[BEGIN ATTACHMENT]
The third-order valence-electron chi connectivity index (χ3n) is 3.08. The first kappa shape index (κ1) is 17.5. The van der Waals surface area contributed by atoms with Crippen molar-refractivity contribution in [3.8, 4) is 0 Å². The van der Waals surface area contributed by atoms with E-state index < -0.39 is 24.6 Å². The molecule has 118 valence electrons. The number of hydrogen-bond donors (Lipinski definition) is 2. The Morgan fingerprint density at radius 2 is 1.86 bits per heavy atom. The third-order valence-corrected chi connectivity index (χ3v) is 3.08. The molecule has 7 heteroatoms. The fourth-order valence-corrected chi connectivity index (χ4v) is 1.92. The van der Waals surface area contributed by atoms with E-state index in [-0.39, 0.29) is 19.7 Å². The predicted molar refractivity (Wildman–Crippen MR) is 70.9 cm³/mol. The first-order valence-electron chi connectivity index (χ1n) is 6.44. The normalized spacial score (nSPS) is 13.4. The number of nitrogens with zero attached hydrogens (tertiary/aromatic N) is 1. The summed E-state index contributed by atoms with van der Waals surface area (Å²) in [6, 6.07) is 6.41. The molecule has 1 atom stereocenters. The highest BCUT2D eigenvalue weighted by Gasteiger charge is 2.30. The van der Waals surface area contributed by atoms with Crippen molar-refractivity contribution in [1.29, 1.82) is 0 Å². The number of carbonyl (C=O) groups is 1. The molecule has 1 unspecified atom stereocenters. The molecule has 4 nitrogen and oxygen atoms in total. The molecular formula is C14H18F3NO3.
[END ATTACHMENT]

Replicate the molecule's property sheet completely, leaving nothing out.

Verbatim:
The third-order valence-electron chi connectivity index (χ3n) is 3.08. The first kappa shape index (κ1) is 17.5. The van der Waals surface area contributed by atoms with Crippen molar-refractivity contribution in [3.8, 4) is 0 Å². The van der Waals surface area contributed by atoms with E-state index < -0.39 is 24.6 Å². The molecule has 118 valence electrons. The number of hydrogen-bond donors (Lipinski definition) is 2. The Morgan fingerprint density at radius 2 is 1.86 bits per heavy atom. The third-order valence-corrected chi connectivity index (χ3v) is 3.08. The molecule has 7 heteroatoms. The fourth-order valence-corrected chi connectivity index (χ4v) is 1.92. The van der Waals surface area contributed by atoms with E-state index in [-0.39, 0.29) is 19.7 Å². The predicted molar refractivity (Wildman–Crippen MR) is 70.9 cm³/mol. The first-order valence-electron chi connectivity index (χ1n) is 6.44. The normalized spacial score (nSPS) is 13.4. The number of nitrogens with zero attached hydrogens (tertiary/aromatic N) is 1. The summed E-state index contributed by atoms with van der Waals surface area (Å²) in [6, 6.07) is 6.41. The molecule has 1 atom stereocenters. The highest BCUT2D eigenvalue weighted by Gasteiger charge is 2.30. The van der Waals surface area contributed by atoms with Crippen molar-refractivity contribution in [1.29, 1.82) is 0 Å². The number of carbonyl (C=O) groups is 1. The molecule has 1 unspecified atom stereocenters. The molecule has 4 nitrogen and oxygen atoms in total. The molecular formula is C14H18F3NO3.